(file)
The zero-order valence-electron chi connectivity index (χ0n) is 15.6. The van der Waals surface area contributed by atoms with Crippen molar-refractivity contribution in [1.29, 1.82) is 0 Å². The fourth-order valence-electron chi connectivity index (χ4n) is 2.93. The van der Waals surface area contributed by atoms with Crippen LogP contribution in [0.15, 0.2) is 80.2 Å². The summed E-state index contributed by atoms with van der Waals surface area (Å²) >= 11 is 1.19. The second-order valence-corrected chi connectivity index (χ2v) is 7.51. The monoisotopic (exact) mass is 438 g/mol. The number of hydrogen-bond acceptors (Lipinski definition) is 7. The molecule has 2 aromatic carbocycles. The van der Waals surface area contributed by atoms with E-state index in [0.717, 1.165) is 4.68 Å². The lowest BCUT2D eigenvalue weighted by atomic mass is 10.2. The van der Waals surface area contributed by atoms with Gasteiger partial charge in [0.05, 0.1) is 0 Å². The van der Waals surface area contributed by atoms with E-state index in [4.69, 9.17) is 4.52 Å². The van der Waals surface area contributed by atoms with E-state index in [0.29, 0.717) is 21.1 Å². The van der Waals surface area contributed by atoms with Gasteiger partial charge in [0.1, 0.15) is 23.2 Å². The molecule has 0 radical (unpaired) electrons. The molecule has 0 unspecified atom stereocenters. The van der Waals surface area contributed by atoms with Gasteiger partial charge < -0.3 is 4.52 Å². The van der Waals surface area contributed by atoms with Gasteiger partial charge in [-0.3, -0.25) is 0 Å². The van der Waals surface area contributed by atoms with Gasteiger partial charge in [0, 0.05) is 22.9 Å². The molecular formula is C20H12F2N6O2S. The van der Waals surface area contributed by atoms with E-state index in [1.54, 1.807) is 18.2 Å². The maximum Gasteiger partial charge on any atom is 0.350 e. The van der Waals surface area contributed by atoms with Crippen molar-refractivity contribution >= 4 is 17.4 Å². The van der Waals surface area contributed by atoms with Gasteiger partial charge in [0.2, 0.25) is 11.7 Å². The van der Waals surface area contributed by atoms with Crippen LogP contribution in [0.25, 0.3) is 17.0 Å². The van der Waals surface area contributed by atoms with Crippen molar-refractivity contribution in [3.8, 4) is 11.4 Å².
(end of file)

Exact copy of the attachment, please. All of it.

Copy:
The zero-order valence-electron chi connectivity index (χ0n) is 15.6. The van der Waals surface area contributed by atoms with Crippen molar-refractivity contribution in [1.29, 1.82) is 0 Å². The fourth-order valence-electron chi connectivity index (χ4n) is 2.93. The van der Waals surface area contributed by atoms with Crippen LogP contribution in [0.15, 0.2) is 80.2 Å². The summed E-state index contributed by atoms with van der Waals surface area (Å²) >= 11 is 1.19. The second-order valence-corrected chi connectivity index (χ2v) is 7.51. The monoisotopic (exact) mass is 438 g/mol. The number of hydrogen-bond acceptors (Lipinski definition) is 7. The molecule has 2 aromatic carbocycles. The van der Waals surface area contributed by atoms with E-state index in [0.717, 1.165) is 4.68 Å². The lowest BCUT2D eigenvalue weighted by atomic mass is 10.2. The van der Waals surface area contributed by atoms with Gasteiger partial charge in [0.05, 0.1) is 0 Å². The van der Waals surface area contributed by atoms with E-state index in [4.69, 9.17) is 4.52 Å². The van der Waals surface area contributed by atoms with E-state index in [0.29, 0.717) is 21.1 Å². The van der Waals surface area contributed by atoms with Gasteiger partial charge in [0.1, 0.15) is 23.2 Å². The molecule has 0 radical (unpaired) electrons. The molecule has 0 unspecified atom stereocenters. The van der Waals surface area contributed by atoms with Gasteiger partial charge < -0.3 is 4.52 Å². The van der Waals surface area contributed by atoms with Gasteiger partial charge in [-0.3, -0.25) is 0 Å². The van der Waals surface area contributed by atoms with Gasteiger partial charge in [0, 0.05) is 22.9 Å². The molecular formula is C20H12F2N6O2S. The van der Waals surface area contributed by atoms with E-state index in [1.54, 1.807) is 18.2 Å². The maximum Gasteiger partial charge on any atom is 0.350 e. The van der Waals surface area contributed by atoms with Crippen molar-refractivity contribution >= 4 is 17.4 Å². The van der Waals surface area contributed by atoms with Gasteiger partial charge in [0.2, 0.25) is 11.7 Å². The van der Waals surface area contributed by atoms with Crippen LogP contribution in [0.25, 0.3) is 17.0 Å². The van der Waals surface area contributed by atoms with Crippen molar-refractivity contribution in [3.8, 4) is 11.4 Å².